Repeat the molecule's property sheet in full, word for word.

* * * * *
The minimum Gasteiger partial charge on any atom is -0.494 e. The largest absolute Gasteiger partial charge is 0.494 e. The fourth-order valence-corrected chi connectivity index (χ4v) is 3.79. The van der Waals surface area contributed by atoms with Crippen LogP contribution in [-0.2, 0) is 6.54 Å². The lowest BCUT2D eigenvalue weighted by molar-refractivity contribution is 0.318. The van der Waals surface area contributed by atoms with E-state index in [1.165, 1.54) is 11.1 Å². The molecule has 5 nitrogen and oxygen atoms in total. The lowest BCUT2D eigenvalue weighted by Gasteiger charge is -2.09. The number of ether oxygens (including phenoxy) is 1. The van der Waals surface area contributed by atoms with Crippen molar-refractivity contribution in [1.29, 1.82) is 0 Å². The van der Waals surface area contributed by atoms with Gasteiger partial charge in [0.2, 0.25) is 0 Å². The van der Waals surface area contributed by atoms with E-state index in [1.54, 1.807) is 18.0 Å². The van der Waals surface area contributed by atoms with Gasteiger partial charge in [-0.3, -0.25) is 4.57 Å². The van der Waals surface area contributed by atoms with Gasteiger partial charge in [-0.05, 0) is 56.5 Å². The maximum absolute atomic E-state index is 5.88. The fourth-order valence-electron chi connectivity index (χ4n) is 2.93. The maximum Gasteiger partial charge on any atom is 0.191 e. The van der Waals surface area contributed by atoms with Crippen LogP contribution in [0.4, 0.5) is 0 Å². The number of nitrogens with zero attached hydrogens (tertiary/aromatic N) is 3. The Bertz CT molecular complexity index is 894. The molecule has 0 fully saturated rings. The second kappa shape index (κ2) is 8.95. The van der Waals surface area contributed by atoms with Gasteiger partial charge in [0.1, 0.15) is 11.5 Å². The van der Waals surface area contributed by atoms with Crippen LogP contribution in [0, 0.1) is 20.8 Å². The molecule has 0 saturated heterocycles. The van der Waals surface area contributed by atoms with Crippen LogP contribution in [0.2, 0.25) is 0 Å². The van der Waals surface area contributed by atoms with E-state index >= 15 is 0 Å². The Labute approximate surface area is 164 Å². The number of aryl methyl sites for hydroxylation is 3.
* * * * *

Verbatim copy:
The minimum Gasteiger partial charge on any atom is -0.494 e. The largest absolute Gasteiger partial charge is 0.494 e. The fourth-order valence-corrected chi connectivity index (χ4v) is 3.79. The van der Waals surface area contributed by atoms with Crippen LogP contribution in [-0.2, 0) is 6.54 Å². The lowest BCUT2D eigenvalue weighted by molar-refractivity contribution is 0.318. The van der Waals surface area contributed by atoms with E-state index in [1.165, 1.54) is 11.1 Å². The molecule has 5 nitrogen and oxygen atoms in total. The lowest BCUT2D eigenvalue weighted by Gasteiger charge is -2.09. The number of ether oxygens (including phenoxy) is 1. The van der Waals surface area contributed by atoms with Crippen molar-refractivity contribution in [1.29, 1.82) is 0 Å². The van der Waals surface area contributed by atoms with Gasteiger partial charge in [0.2, 0.25) is 0 Å². The van der Waals surface area contributed by atoms with E-state index in [1.54, 1.807) is 18.0 Å². The van der Waals surface area contributed by atoms with Gasteiger partial charge in [-0.3, -0.25) is 4.57 Å². The van der Waals surface area contributed by atoms with Gasteiger partial charge in [-0.05, 0) is 56.5 Å². The maximum absolute atomic E-state index is 5.88. The fourth-order valence-electron chi connectivity index (χ4n) is 2.93. The maximum Gasteiger partial charge on any atom is 0.191 e. The van der Waals surface area contributed by atoms with Crippen LogP contribution in [0.4, 0.5) is 0 Å². The number of nitrogens with zero attached hydrogens (tertiary/aromatic N) is 3. The Bertz CT molecular complexity index is 894. The molecule has 0 fully saturated rings. The second kappa shape index (κ2) is 8.95. The van der Waals surface area contributed by atoms with Gasteiger partial charge in [0.1, 0.15) is 11.5 Å². The van der Waals surface area contributed by atoms with Crippen LogP contribution in [0, 0.1) is 20.8 Å². The molecule has 0 saturated heterocycles. The van der Waals surface area contributed by atoms with Crippen LogP contribution in [0.2, 0.25) is 0 Å². The van der Waals surface area contributed by atoms with E-state index >= 15 is 0 Å². The Labute approximate surface area is 164 Å². The number of aryl methyl sites for hydroxylation is 3.